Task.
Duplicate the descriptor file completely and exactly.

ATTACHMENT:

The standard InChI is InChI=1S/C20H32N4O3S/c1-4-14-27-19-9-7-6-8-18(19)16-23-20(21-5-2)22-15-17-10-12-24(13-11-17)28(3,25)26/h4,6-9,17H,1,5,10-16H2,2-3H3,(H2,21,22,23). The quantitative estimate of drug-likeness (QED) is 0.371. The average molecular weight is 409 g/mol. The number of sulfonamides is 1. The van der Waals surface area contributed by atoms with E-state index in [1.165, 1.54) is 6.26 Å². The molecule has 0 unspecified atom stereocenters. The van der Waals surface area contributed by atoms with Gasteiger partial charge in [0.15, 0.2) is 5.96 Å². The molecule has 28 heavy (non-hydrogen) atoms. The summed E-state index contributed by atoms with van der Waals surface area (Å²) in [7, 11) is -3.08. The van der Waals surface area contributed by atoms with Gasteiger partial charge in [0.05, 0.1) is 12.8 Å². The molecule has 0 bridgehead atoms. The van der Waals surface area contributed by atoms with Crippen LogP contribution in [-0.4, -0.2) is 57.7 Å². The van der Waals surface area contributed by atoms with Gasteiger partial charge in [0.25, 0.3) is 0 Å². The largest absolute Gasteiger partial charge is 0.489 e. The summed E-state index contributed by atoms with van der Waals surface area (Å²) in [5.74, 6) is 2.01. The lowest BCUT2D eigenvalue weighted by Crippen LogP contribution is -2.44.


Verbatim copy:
The standard InChI is InChI=1S/C20H32N4O3S/c1-4-14-27-19-9-7-6-8-18(19)16-23-20(21-5-2)22-15-17-10-12-24(13-11-17)28(3,25)26/h4,6-9,17H,1,5,10-16H2,2-3H3,(H2,21,22,23). The quantitative estimate of drug-likeness (QED) is 0.371. The average molecular weight is 409 g/mol. The number of sulfonamides is 1. The van der Waals surface area contributed by atoms with E-state index in [1.165, 1.54) is 6.26 Å². The molecule has 0 unspecified atom stereocenters. The van der Waals surface area contributed by atoms with Gasteiger partial charge in [0.15, 0.2) is 5.96 Å². The molecule has 28 heavy (non-hydrogen) atoms. The summed E-state index contributed by atoms with van der Waals surface area (Å²) in [7, 11) is -3.08. The van der Waals surface area contributed by atoms with Gasteiger partial charge in [0.05, 0.1) is 12.8 Å². The molecule has 0 bridgehead atoms. The van der Waals surface area contributed by atoms with Crippen LogP contribution in [-0.4, -0.2) is 57.7 Å². The van der Waals surface area contributed by atoms with Gasteiger partial charge in [0.25, 0.3) is 0 Å². The largest absolute Gasteiger partial charge is 0.489 e. The summed E-state index contributed by atoms with van der Waals surface area (Å²) in [5.74, 6) is 2.01. The lowest BCUT2D eigenvalue weighted by Crippen LogP contribution is -2.44.